Residency

Bringing about the end of resident abuse

Residency Program Insider, December 29, 2017

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When a person hears the word “abuse” the graduate medical education system isn’t usually the first thing that comes to mind. Because the duration of residency is self-limited in its nature, there is less incentive to instigate grassroots changes. The expectation is that physicians in training will bear the brunt of the abuse during their residency since they can look forward to eventually being able to inflict similar pain on trainees as they rise through the ranks. Many residents, however, are beginning to think that the grin-and-bear-it method is no longer enough. According to anonymous physician submissions, here are a few common-sense changes that could improve the residency experience for all.

One recommended solution is to cut back on residency duty hours. The research has echoed public preference for years now. Sleep deprived trainees serving as primary caregivers are dangerous and potentially unreliable. Of course, certain more intensive training programs—such as those for neurosurgeons—can call for physicians to work on cases that exceed 16 hours. In this case, exceptions should be made accordingly. The lifestyle implications of such fields should be made clear from the get-go, so that residents aware of their limits can self-select early in the residency process. There is the argument that should residency hour cutbacks be implemented; newly graduated residents might not be as competent as their predecessors who put in more hours during training. There is a degree of validity to this argument, however there is also an easy solution. Residencies can be switched to a more competency-based education system.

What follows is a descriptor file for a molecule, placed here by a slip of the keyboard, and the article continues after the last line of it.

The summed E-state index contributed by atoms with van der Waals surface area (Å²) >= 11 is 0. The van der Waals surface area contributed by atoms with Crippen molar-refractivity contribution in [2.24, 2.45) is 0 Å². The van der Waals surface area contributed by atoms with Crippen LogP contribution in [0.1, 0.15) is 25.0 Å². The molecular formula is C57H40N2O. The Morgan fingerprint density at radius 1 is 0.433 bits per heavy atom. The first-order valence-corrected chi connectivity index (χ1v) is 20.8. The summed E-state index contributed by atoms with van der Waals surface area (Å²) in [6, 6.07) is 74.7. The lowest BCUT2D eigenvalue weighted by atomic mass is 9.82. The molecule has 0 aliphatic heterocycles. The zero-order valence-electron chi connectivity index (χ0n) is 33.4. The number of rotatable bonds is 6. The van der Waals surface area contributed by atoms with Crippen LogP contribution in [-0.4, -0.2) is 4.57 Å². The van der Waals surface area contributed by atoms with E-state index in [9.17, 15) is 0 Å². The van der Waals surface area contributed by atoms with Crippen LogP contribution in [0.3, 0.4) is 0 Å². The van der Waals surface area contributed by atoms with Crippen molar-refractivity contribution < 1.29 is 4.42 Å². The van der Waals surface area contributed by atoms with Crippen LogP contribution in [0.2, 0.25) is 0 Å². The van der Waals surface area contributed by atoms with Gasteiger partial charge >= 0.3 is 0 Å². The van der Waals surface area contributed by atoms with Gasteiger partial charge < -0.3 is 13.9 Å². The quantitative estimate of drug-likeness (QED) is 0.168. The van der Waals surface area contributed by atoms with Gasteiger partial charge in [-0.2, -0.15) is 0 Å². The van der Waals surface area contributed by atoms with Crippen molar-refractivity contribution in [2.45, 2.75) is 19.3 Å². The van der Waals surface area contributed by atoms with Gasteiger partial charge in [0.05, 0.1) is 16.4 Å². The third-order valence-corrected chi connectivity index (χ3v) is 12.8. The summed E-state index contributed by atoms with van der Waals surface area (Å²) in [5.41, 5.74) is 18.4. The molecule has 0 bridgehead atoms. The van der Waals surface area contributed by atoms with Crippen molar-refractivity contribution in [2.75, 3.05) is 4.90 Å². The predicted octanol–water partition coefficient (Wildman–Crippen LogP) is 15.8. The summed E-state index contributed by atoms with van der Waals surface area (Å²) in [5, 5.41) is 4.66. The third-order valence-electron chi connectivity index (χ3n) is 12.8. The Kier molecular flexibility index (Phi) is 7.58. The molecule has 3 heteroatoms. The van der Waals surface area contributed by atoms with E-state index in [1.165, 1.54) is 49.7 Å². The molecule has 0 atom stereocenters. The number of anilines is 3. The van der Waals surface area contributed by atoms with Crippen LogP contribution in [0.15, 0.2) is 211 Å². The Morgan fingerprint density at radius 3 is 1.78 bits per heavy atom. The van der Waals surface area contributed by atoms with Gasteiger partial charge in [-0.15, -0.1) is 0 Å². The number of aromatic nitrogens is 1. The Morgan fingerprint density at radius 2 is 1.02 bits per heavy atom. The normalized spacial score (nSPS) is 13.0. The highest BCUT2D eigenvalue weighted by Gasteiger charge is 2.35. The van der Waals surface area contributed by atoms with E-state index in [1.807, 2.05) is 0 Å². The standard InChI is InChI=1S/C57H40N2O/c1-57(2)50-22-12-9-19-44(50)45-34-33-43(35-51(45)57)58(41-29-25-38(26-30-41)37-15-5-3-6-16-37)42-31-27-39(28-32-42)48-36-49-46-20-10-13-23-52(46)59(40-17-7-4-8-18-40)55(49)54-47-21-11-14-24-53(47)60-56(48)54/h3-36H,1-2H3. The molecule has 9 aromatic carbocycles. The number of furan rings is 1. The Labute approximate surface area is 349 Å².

Under such a system, those who have mastered the required skills become eligible for graduation and those who need more practice time would continue as residents. This would encourage the training standards to become more universal and might serve to alleviate impending physician shortage. By increasing the number of residents available at a given time, duty hours can be limited, and the competency-based system can be implemented without major adverse effects on quality of training or patient care. 

Source: Kevin MD

 



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